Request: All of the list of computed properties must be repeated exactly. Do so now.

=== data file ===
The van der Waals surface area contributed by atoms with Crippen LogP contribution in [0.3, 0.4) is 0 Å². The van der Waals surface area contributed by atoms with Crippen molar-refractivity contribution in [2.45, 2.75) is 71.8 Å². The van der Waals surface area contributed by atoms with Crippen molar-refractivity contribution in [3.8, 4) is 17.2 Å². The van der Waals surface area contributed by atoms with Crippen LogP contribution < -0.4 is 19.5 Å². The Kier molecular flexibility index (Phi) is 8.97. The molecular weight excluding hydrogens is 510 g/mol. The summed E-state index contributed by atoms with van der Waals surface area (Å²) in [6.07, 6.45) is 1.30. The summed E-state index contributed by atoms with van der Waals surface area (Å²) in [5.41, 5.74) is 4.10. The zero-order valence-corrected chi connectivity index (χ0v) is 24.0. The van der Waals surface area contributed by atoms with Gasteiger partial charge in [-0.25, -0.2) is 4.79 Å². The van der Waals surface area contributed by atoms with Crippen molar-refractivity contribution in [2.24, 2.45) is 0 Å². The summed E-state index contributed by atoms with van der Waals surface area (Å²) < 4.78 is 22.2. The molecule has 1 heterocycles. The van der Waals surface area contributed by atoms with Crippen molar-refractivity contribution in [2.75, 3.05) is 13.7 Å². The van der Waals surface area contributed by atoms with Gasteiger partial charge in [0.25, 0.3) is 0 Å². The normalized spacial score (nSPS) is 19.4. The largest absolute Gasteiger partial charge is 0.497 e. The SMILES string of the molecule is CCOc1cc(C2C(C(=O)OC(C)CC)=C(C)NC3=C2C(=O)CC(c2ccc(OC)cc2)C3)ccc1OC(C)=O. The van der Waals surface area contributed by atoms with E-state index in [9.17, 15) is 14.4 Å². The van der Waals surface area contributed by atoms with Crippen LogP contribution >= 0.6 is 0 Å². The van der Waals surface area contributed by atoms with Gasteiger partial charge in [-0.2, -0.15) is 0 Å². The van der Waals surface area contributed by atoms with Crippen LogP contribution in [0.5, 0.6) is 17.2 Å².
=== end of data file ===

The van der Waals surface area contributed by atoms with Crippen LogP contribution in [0.3, 0.4) is 0 Å². The van der Waals surface area contributed by atoms with Crippen molar-refractivity contribution in [2.45, 2.75) is 71.8 Å². The van der Waals surface area contributed by atoms with Crippen molar-refractivity contribution in [3.8, 4) is 17.2 Å². The van der Waals surface area contributed by atoms with Crippen LogP contribution < -0.4 is 19.5 Å². The Kier molecular flexibility index (Phi) is 8.97. The molecular weight excluding hydrogens is 510 g/mol. The summed E-state index contributed by atoms with van der Waals surface area (Å²) in [6.07, 6.45) is 1.30. The summed E-state index contributed by atoms with van der Waals surface area (Å²) in [5.41, 5.74) is 4.10. The zero-order valence-corrected chi connectivity index (χ0v) is 24.0. The van der Waals surface area contributed by atoms with Gasteiger partial charge in [-0.25, -0.2) is 4.79 Å². The van der Waals surface area contributed by atoms with Crippen molar-refractivity contribution in [2.24, 2.45) is 0 Å². The summed E-state index contributed by atoms with van der Waals surface area (Å²) < 4.78 is 22.2. The molecule has 1 heterocycles. The van der Waals surface area contributed by atoms with Crippen molar-refractivity contribution in [2.75, 3.05) is 13.7 Å². The van der Waals surface area contributed by atoms with Gasteiger partial charge in [0.25, 0.3) is 0 Å². The normalized spacial score (nSPS) is 19.4. The largest absolute Gasteiger partial charge is 0.497 e. The SMILES string of the molecule is CCOc1cc(C2C(C(=O)OC(C)CC)=C(C)NC3=C2C(=O)CC(c2ccc(OC)cc2)C3)ccc1OC(C)=O. The van der Waals surface area contributed by atoms with E-state index in [9.17, 15) is 14.4 Å². The van der Waals surface area contributed by atoms with Crippen LogP contribution >= 0.6 is 0 Å². The van der Waals surface area contributed by atoms with Gasteiger partial charge in [-0.2, -0.15) is 0 Å². The van der Waals surface area contributed by atoms with Crippen LogP contribution in [0.5, 0.6) is 17.2 Å².